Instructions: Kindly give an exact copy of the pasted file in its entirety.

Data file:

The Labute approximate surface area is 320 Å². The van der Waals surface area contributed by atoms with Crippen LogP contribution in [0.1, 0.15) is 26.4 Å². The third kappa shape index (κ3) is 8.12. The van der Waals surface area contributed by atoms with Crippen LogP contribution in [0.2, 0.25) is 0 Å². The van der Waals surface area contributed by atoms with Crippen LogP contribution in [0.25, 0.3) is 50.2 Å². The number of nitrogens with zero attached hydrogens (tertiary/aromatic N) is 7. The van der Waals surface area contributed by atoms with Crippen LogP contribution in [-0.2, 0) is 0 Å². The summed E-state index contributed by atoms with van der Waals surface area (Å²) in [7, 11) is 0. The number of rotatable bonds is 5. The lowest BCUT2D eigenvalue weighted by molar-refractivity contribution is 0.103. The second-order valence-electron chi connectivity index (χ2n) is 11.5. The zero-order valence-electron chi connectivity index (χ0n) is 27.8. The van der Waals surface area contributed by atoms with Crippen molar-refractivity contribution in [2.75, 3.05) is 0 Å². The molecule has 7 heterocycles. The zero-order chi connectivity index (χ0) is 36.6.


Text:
The Labute approximate surface area is 320 Å². The van der Waals surface area contributed by atoms with Crippen LogP contribution in [0.1, 0.15) is 26.4 Å². The third kappa shape index (κ3) is 8.12. The van der Waals surface area contributed by atoms with Crippen LogP contribution in [0.2, 0.25) is 0 Å². The van der Waals surface area contributed by atoms with Crippen LogP contribution in [0.25, 0.3) is 50.2 Å². The number of nitrogens with zero attached hydrogens (tertiary/aromatic N) is 7. The van der Waals surface area contributed by atoms with Crippen LogP contribution in [-0.2, 0) is 0 Å². The summed E-state index contributed by atoms with van der Waals surface area (Å²) in [7, 11) is 0. The number of rotatable bonds is 5. The lowest BCUT2D eigenvalue weighted by molar-refractivity contribution is 0.103. The second-order valence-electron chi connectivity index (χ2n) is 11.5. The zero-order valence-electron chi connectivity index (χ0n) is 27.8. The van der Waals surface area contributed by atoms with Crippen molar-refractivity contribution in [2.75, 3.05) is 0 Å². The molecule has 7 heterocycles. The zero-order chi connectivity index (χ0) is 36.6.